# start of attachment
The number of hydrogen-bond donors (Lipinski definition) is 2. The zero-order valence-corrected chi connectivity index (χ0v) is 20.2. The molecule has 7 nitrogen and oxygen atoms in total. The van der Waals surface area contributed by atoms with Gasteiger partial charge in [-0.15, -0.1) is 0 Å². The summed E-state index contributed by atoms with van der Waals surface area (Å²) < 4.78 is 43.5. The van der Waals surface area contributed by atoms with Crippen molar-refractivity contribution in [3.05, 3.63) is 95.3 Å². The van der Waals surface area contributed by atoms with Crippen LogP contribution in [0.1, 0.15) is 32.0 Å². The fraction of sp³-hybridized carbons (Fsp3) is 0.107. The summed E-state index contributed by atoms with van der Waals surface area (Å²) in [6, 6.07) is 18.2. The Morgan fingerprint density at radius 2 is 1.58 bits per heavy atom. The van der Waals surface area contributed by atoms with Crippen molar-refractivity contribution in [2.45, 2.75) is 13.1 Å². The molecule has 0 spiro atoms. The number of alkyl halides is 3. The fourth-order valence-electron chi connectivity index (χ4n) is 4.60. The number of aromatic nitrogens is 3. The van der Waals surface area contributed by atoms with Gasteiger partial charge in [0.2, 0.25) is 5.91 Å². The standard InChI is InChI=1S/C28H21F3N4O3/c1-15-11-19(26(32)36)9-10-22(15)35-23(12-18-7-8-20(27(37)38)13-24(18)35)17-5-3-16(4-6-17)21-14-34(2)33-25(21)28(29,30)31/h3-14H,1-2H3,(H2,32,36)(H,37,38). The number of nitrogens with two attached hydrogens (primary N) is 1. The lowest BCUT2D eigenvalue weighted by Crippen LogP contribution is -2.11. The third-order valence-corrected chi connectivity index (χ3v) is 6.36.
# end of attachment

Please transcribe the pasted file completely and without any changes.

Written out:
The number of hydrogen-bond donors (Lipinski definition) is 2. The zero-order valence-corrected chi connectivity index (χ0v) is 20.2. The molecule has 7 nitrogen and oxygen atoms in total. The van der Waals surface area contributed by atoms with Gasteiger partial charge in [-0.15, -0.1) is 0 Å². The summed E-state index contributed by atoms with van der Waals surface area (Å²) < 4.78 is 43.5. The van der Waals surface area contributed by atoms with Crippen molar-refractivity contribution in [3.05, 3.63) is 95.3 Å². The van der Waals surface area contributed by atoms with Crippen LogP contribution in [0.1, 0.15) is 32.0 Å². The fraction of sp³-hybridized carbons (Fsp3) is 0.107. The summed E-state index contributed by atoms with van der Waals surface area (Å²) in [6, 6.07) is 18.2. The Morgan fingerprint density at radius 2 is 1.58 bits per heavy atom. The van der Waals surface area contributed by atoms with Crippen molar-refractivity contribution in [2.45, 2.75) is 13.1 Å². The molecule has 0 spiro atoms. The number of alkyl halides is 3. The fourth-order valence-electron chi connectivity index (χ4n) is 4.60. The number of aromatic nitrogens is 3. The van der Waals surface area contributed by atoms with Gasteiger partial charge in [0.2, 0.25) is 5.91 Å². The standard InChI is InChI=1S/C28H21F3N4O3/c1-15-11-19(26(32)36)9-10-22(15)35-23(12-18-7-8-20(27(37)38)13-24(18)35)17-5-3-16(4-6-17)21-14-34(2)33-25(21)28(29,30)31/h3-14H,1-2H3,(H2,32,36)(H,37,38). The number of nitrogens with two attached hydrogens (primary N) is 1. The lowest BCUT2D eigenvalue weighted by Crippen LogP contribution is -2.11. The third-order valence-corrected chi connectivity index (χ3v) is 6.36.